A novel pluripotent stem cell system for the study of sex-dependent differences
There is an unmet need for a preclinical model to analyze gender differences and their role in health and disease. The same medical condition may have markedly different incidence, symptoms, or prognosis in a sex-dependent manner, for example myocardial infarction, autoimmune diseases, and variety of mental disorders. Moreover, drugs may cause different rates of adverse effects in men and women. Nevertheless, women remain underrepresented in clinical studies, and cell and animal research studies are often biased, with female animals and cell lines being a minority. Even when using male-derived and female-derived cells for preclinical tests, a clear conclusion as to the gender-based differences cannot be deduced due to masking by the variability of the genetic background of these cells.
Recently, researchers led by Prof. Benjamin Reubinoff, a world-renowned expert in stem cell technology, were able to develop a matched pair of human induced pluripotent stem cells (iPSCs) that bear identical chromosomes, except for the sex chromosomes, XX and XY. These are male and female stem cells with the same genetic code from the same person, which only differ in sex chromosomes. Using a unique and rare case of a mosaic Klinefelter syndrome patient, Prof. Reubinoff and his team reprogrammed the cells into iPSCs. This is the first time that cells with a different sex chromosome complement that are otherwise isogenic were developed. The XX and XY cells are pluripotent and can thus differentiate into any cell type. They allow the analysis of whether gender differences arise from the influence of sex chromosomes or hormones.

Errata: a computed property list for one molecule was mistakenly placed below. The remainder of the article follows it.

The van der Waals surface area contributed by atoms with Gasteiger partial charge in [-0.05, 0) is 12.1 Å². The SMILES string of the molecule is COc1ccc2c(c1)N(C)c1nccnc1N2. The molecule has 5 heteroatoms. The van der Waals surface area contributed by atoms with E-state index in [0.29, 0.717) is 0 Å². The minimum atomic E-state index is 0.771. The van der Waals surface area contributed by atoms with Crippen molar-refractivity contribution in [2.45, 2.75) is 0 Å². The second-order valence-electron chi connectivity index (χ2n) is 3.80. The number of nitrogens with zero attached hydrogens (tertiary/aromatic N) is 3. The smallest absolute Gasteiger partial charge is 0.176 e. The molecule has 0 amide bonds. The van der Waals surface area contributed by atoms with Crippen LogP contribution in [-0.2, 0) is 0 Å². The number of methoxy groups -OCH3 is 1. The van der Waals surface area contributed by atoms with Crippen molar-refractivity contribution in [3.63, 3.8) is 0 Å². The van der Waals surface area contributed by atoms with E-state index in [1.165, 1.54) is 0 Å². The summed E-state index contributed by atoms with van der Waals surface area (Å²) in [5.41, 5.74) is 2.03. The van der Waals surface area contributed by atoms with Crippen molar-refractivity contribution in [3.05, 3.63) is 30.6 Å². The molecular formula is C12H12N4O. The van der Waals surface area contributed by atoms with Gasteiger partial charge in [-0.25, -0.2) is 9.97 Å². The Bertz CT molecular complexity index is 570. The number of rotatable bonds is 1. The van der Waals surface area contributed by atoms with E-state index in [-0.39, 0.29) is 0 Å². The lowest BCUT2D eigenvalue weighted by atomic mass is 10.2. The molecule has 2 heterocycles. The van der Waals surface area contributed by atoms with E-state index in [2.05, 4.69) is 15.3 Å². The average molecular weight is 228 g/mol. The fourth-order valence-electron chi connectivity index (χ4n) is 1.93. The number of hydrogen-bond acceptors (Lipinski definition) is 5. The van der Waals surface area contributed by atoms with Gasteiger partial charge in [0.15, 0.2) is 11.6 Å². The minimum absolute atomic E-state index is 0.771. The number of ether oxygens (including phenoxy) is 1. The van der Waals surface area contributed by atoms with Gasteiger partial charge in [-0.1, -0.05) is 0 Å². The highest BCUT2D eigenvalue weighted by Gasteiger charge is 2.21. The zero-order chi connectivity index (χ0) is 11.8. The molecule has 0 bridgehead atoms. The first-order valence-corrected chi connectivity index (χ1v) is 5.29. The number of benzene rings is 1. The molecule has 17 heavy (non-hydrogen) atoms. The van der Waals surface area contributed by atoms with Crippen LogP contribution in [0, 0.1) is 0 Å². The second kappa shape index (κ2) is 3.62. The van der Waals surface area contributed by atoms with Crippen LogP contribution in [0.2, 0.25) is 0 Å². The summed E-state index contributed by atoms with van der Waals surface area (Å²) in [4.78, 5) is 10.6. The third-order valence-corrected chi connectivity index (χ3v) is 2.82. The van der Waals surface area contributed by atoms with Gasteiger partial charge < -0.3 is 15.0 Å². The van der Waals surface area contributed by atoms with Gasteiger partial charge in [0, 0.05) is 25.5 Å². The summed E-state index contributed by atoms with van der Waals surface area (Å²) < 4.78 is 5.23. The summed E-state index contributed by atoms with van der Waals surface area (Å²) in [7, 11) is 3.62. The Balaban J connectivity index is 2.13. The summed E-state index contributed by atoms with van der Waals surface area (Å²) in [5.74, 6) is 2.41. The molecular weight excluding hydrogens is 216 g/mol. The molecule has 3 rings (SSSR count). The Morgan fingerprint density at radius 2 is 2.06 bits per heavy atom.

The autosomal-identical iPSCs (AI-iPSCs) with different sex chromosomes complement, the first human model for sex-dependent differences, will enable studies of sex-dependent differences in all human cells and tissues, including for the following applications:
- Cell function and metabolism
- Drug development – sex-dependent differences in effectivity, adverse effects, toxicity. In vitro pharmacokinetics (PK) and pharmacodynamics (PD) studies
- Disease modelling – phenotypes and pathogenesis
- Effects of sex chromosomes versus hormones
- X-inactivation studies
Given the ability of the cells to differentiate to various cell types, this technology can support early-stage drug development for multiple diseases. The assessment of sex-different in vitro ADME-Tox profiles, and guiding patient stratification in clinical trials are examples of utilizing the technology in drug development. Given the high costs of drug development (median costs are over $5 billion), the technology can mitigate risks related to hitherto unknown sex-based differences in response to potential drugs.
Cell lines are available for scaling production.
Patents granted in the US and Israel. Patent pending in Europe.
Waldhorn I, Turetsky T, Steiner D, Gil Y, Benyamini H, Gropp M, Reubinoff BE. Modeling sex differences in humans using isogenic induced pluripotent stem cells. Stem Cell Reports. 2022 Dec 13;17(12):2732-2744.